"The good news is you have a potential for liquidity," Javitt says. "The bad news is you no longer are the boss."
There's money in the bank
Often, private venture capital is not the best way to go, either, says Javitt, who has sold businesses to Shared Medical Systems--now part of Siemens Medical Solutions Health Services--and to UnitedHealth Group.
Javitt says physicians often make the mistake of going to large investment houses instead of tapping into the government-run venture funds or business incubators available in most states.
Lavinsky, the Growthink Research president, also suggests that capital-hungry physician entrepreneurs apply for a bank loan or explore grants from entities such as the National Institutes of Health and from private philanthropies.
"Physician-run companies looking for capital certainly have other funding options than venture capital investments," Lavinsky says. "It's no secret that interest rates are very favorable right now."
A good idea usually will get the money, though bank loans do carry risks. For one, banks require borrowers to post security, often personal guarantees from each of the partners.
"Docs don't like putting personal assets as collateral," says Tim Schier, a Houston-based principal of Cain Brothers, a New York healthcare investment banking and consulting company.
Physicians who do apply for loans might do better at a local or regional institution with which they have had a longstanding relationship than with a national lender, Schier says.
"Generally I have seen that national banks are not really competitive in the physician space, and they have not been since the PPMs blew up," Schier says.
Javitt adds, "Banks are eager to lend money whenever they can, but they are not going to relax their lending rules. If you believe in your product enough to sign your name to guarantee a loan, then that is the way to go."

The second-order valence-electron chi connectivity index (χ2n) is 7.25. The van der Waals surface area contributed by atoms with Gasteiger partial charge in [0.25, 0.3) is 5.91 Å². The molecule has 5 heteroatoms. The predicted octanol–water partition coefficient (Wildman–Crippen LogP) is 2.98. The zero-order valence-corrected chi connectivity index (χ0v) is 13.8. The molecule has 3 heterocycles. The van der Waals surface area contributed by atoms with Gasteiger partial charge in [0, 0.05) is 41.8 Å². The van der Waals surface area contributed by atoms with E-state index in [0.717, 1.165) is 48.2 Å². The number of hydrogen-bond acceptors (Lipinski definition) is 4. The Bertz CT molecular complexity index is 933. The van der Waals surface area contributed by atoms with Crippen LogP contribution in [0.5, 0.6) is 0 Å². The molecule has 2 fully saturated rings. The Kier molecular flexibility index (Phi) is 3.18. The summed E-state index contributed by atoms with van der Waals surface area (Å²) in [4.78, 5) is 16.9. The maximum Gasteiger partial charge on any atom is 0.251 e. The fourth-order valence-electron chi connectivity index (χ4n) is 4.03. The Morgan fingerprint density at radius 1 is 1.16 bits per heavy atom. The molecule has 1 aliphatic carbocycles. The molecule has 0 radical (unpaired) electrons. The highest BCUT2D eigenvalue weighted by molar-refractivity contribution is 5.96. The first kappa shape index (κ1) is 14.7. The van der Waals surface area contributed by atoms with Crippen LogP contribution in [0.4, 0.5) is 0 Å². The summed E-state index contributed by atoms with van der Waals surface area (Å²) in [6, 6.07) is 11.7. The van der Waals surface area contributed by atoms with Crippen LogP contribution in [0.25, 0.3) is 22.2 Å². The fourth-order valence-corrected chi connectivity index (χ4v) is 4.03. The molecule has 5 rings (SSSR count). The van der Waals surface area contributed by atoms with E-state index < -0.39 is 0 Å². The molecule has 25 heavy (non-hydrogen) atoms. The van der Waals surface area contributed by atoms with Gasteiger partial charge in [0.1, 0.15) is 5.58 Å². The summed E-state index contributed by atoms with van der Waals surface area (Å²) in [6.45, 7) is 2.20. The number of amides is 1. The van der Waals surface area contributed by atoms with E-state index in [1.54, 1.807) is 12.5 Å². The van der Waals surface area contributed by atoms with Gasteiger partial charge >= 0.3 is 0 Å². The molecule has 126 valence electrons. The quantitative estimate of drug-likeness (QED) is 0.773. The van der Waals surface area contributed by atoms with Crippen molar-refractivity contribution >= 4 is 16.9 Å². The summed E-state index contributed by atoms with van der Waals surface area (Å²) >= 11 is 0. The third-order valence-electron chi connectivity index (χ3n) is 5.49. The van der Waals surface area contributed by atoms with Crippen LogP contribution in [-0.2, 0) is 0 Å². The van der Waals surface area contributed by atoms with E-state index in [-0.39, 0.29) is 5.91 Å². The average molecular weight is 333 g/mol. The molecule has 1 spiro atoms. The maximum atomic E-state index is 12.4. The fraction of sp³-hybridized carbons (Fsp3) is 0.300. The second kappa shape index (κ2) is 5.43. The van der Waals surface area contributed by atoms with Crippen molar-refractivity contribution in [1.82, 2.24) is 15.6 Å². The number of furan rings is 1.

He explains that financial institutions will not want a say in the business in the same manner an equity investor would.
"Venture capital can be a very dangerous tool," Javitt says.
Though banks do have cash to lend, many healthcare businesses would rather not assume the risk that a straight loan carries. According to an October study from the Healthcare Financial Management Association and GE Healthcare Financial Services, hospitals only obtained 7% of their capital from bank loans in 2001, down from 36% in 1997.
"Banks are really not an effective source of funding today," says Shan Padda, executive chairman of Health Integrated, a behavioral health and care management company based in Tampa, Fla., that secured $5 million in its first round of venture funding this year. "They've gotten very conservative."
To Ronald Pion, M.D., an entrepreneur who now consults on financial matters, this goes to show that investors in any business climate just want to recoup their money as quickly as possible.
"There are not many creative people in the investment world," Pion says. He says that a lot of businesses lost faith in fund managers after the dot-com crash, because many "lemmings" and "me-toos" got in far too late.
What that means is that entrepreneurs just have to look a little harder to find investors, and vice-versa.
"There are excellent venture funds in healthcare, lots of them," Pion says. "The flavor of dollars flowing is very variable, but there is lots of money available."